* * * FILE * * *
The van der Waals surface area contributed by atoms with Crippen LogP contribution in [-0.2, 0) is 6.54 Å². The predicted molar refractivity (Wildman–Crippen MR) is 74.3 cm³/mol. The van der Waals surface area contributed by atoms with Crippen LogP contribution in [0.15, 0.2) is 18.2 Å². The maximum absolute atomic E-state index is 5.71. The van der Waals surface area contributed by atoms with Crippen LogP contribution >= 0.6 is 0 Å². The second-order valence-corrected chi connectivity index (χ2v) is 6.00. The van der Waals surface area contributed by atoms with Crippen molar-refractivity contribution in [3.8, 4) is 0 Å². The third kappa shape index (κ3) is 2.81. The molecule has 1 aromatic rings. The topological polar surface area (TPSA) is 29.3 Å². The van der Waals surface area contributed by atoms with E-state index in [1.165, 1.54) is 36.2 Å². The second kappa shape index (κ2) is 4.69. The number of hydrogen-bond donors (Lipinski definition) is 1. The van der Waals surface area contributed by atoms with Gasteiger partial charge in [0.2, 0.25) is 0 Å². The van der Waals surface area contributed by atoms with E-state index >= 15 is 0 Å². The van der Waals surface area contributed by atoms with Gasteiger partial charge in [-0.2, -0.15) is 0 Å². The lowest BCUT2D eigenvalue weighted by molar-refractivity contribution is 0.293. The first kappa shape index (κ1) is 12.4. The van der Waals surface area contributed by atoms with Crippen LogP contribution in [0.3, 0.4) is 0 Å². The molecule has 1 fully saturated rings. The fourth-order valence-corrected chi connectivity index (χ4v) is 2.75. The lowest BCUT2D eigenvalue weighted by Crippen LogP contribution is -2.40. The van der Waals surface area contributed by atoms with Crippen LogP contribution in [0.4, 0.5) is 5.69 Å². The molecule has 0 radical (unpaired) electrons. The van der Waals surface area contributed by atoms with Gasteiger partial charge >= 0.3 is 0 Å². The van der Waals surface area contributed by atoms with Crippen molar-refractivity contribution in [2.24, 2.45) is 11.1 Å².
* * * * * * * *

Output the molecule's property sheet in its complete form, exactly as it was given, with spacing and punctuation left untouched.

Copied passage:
The van der Waals surface area contributed by atoms with Crippen LogP contribution in [-0.2, 0) is 6.54 Å². The predicted molar refractivity (Wildman–Crippen MR) is 74.3 cm³/mol. The van der Waals surface area contributed by atoms with Crippen LogP contribution in [0.15, 0.2) is 18.2 Å². The maximum absolute atomic E-state index is 5.71. The van der Waals surface area contributed by atoms with Crippen LogP contribution >= 0.6 is 0 Å². The second-order valence-corrected chi connectivity index (χ2v) is 6.00. The van der Waals surface area contributed by atoms with Crippen molar-refractivity contribution in [3.8, 4) is 0 Å². The third kappa shape index (κ3) is 2.81. The molecule has 1 aromatic rings. The topological polar surface area (TPSA) is 29.3 Å². The van der Waals surface area contributed by atoms with E-state index in [1.165, 1.54) is 36.2 Å². The second kappa shape index (κ2) is 4.69. The number of hydrogen-bond donors (Lipinski definition) is 1. The van der Waals surface area contributed by atoms with Gasteiger partial charge in [0.2, 0.25) is 0 Å². The van der Waals surface area contributed by atoms with E-state index >= 15 is 0 Å². The van der Waals surface area contributed by atoms with Gasteiger partial charge in [-0.2, -0.15) is 0 Å². The lowest BCUT2D eigenvalue weighted by molar-refractivity contribution is 0.293. The first kappa shape index (κ1) is 12.4. The van der Waals surface area contributed by atoms with Crippen LogP contribution in [0.3, 0.4) is 0 Å². The molecule has 1 fully saturated rings. The fourth-order valence-corrected chi connectivity index (χ4v) is 2.75. The lowest BCUT2D eigenvalue weighted by Crippen LogP contribution is -2.40. The van der Waals surface area contributed by atoms with Crippen LogP contribution in [0.4, 0.5) is 5.69 Å². The molecule has 0 radical (unpaired) electrons. The van der Waals surface area contributed by atoms with Gasteiger partial charge >= 0.3 is 0 Å². The van der Waals surface area contributed by atoms with Crippen molar-refractivity contribution in [2.24, 2.45) is 11.1 Å².